Despite the actual fact that his blind trust may be mistaken, Ben "accepts God over fact" and is convinced that it'll lead to "a better life than all those that hesitation. "
The film's second central figure is Clifford Stern, a struggling documentary filmmaker. Clifford is also a virtuous man, but in another type of manner. Instead of putting all of his trust into one entity or idea, like Ben, Clifford lives by his own conditions. He chooses for himself what is right or wrong by examining the consequences an action has on the entire world. He spends his time considering the consequences that his words and activities will lead to as opposed to the contentment or success to come. That is demonstrated through the manner in which Clifford creates his documentaries: he targets material that he sees as significant, such as air pollution, cancer, and idea, rather than wanting to earn an instant buck simply by doing what other demand of him. Though Clifford's caring passion for Halley Reed despite his marriage may be seen as being immoral, it is ethically suitable in his point of view because not only he knows that he and his better half are bound to be divorced, but also because he is trying to find real love with Halley, a pursuit that he considers to be always a fundamental facet of life. It becomes evident that Clifford is an idealist; he is always looking for so this means in both his documentaries and his life, and this ultimately serves as the basis of what he sees as right and incorrect. Clifford remains steadfast in his moral beliefs despite how they may stop him from obtaining what he needs most. For instance, he makes Lester show up absurd and shallow in his biographical documentary of him despite how it could have brought Clifford popularity and success. Despite how the film closes with Clifford feeling dejected, he's still portrayed as a man of virtue who remains steadfast in his system of ethics.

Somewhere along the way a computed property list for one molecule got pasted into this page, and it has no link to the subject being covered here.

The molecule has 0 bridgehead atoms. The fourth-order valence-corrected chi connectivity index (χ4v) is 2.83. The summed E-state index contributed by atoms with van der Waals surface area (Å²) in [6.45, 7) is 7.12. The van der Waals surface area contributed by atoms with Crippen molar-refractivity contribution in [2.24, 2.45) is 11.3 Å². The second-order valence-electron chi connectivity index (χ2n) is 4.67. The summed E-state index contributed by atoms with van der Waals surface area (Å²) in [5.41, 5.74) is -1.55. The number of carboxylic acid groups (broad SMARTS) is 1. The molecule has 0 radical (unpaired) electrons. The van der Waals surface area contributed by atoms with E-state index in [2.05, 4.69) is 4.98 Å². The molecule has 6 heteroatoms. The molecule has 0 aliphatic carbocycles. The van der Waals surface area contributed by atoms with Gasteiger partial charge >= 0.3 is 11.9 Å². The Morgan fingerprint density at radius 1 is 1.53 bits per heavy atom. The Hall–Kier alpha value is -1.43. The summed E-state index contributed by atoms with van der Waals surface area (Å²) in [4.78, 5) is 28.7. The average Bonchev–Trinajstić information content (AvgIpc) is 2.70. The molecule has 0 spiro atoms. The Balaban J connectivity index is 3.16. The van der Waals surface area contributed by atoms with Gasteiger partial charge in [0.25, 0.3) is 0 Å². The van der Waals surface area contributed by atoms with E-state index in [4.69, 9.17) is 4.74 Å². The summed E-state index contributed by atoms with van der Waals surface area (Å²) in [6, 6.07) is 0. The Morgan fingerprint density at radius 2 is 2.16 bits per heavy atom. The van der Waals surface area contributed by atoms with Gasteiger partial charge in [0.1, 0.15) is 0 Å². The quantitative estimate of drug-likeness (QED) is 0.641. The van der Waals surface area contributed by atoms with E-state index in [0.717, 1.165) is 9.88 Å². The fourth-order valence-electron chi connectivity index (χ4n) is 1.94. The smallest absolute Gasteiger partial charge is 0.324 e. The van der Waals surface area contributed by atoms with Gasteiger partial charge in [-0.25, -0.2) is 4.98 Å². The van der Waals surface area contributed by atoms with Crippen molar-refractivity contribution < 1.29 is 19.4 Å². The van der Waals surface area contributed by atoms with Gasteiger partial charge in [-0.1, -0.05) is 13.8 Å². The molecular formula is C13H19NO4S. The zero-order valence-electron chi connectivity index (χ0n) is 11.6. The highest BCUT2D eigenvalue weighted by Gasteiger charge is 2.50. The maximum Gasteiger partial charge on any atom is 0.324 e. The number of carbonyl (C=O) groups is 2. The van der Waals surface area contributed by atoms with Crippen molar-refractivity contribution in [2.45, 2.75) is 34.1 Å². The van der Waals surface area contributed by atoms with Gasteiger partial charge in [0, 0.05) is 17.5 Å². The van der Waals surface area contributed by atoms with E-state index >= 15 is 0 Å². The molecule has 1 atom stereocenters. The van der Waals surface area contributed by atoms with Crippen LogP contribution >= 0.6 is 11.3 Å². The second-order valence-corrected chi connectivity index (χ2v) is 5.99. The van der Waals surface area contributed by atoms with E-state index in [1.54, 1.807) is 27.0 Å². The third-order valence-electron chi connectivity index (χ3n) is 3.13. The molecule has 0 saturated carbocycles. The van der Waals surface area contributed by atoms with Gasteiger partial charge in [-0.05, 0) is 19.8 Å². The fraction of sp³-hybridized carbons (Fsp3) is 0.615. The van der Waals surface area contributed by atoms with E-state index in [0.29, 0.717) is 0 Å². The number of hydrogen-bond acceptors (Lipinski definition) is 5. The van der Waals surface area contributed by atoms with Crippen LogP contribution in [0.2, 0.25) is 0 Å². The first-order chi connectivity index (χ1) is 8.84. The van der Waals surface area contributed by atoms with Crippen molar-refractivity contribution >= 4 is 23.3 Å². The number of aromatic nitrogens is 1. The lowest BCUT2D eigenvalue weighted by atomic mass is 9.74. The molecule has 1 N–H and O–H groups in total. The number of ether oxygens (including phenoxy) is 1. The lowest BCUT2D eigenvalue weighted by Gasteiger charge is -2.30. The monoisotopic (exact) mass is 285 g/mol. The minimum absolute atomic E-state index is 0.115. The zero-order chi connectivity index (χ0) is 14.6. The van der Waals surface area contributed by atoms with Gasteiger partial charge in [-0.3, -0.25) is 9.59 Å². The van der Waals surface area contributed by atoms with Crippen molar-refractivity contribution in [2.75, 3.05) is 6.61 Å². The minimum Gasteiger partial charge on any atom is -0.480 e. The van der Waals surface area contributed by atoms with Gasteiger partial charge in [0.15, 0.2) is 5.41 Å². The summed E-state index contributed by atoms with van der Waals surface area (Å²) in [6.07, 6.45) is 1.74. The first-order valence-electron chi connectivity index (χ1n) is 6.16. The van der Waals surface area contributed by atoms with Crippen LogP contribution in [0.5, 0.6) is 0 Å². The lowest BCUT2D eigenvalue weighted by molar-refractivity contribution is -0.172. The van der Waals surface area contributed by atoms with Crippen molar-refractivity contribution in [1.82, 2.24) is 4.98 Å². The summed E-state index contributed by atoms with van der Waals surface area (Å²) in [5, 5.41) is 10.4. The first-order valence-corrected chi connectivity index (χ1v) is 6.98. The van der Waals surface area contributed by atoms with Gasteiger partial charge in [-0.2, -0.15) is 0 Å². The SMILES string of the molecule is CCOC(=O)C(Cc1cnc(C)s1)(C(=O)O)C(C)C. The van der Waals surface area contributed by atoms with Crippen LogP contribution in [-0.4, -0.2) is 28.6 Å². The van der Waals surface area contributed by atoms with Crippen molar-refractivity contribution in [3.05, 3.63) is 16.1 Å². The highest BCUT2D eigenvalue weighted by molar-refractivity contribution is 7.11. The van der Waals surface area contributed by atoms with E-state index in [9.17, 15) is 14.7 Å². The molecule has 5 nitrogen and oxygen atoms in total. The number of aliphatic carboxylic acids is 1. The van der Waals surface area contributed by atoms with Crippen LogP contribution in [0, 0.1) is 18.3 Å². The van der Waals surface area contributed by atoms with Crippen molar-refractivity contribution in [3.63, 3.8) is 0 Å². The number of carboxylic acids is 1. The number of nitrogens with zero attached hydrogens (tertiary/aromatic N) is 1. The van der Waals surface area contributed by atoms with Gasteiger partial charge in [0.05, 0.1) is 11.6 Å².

The film's foil to Clifford is a character named Lester, a famous Hollywood manufacturer.
His system of ethics mainly relies on whatever makes him the most successful and happy. To Lester, whatever bring the most satisfaction is "right" while whatever brings failing is "wrong. " As a result, Lester does whatever he pleases and appears to completely ignores the moral aspect of things. That is particularly the reason why Lester is portrayed to be crude, arrogant, and womanizing. Additionally, Lester is the complete contrary of Clifford as it pertains to the significance of the material he produces-he only cares about the ratings because they'll grant him wealth, popularity, and "a closet packed with Emmys. " Lester's shallow demeanor can be further seen in his seemingly only moral question in the film when he asks, "Am I a phony?" Immediately, however, he resolves the troubling though by thinking that others are merely jealous of him, and he proceeds to quickly just forget about it. The fact that Lester can quickly overlook the "troubling matter" aids the view that he's faced with relatively no inner discord scheduled to how he basically accepts what grants him happiness rather than actually considering the moral areas of his activities.
Another character in the film which has a unique ethical system that he abides by is Louis Levy, a philosopher that Clifford features in his documentaries. Levy uses love to assess whether something is right or incorrect. He states that only "love provides meaning to the indifferent universe. " He feels that life is merely a seek out the thing that allows us to survive the "indifferent world" and that the actions people take to attain it creates them who they are. But if love is not found and people believe that it "isn't worth it anymore, " people commence to feel an inner stress and pressure. This have difficulties was what led Levy to commit suicide or "go out the home window. "
Hence, by watching the actions and the words of the film's different character types, the different types of honest system and ways people evaluate right and wrong are uncovered. From an examination of each character's distinctive set of virtues and ideas of morality, the audience can comprehend the nature and the reasoning behind their decisions and activities.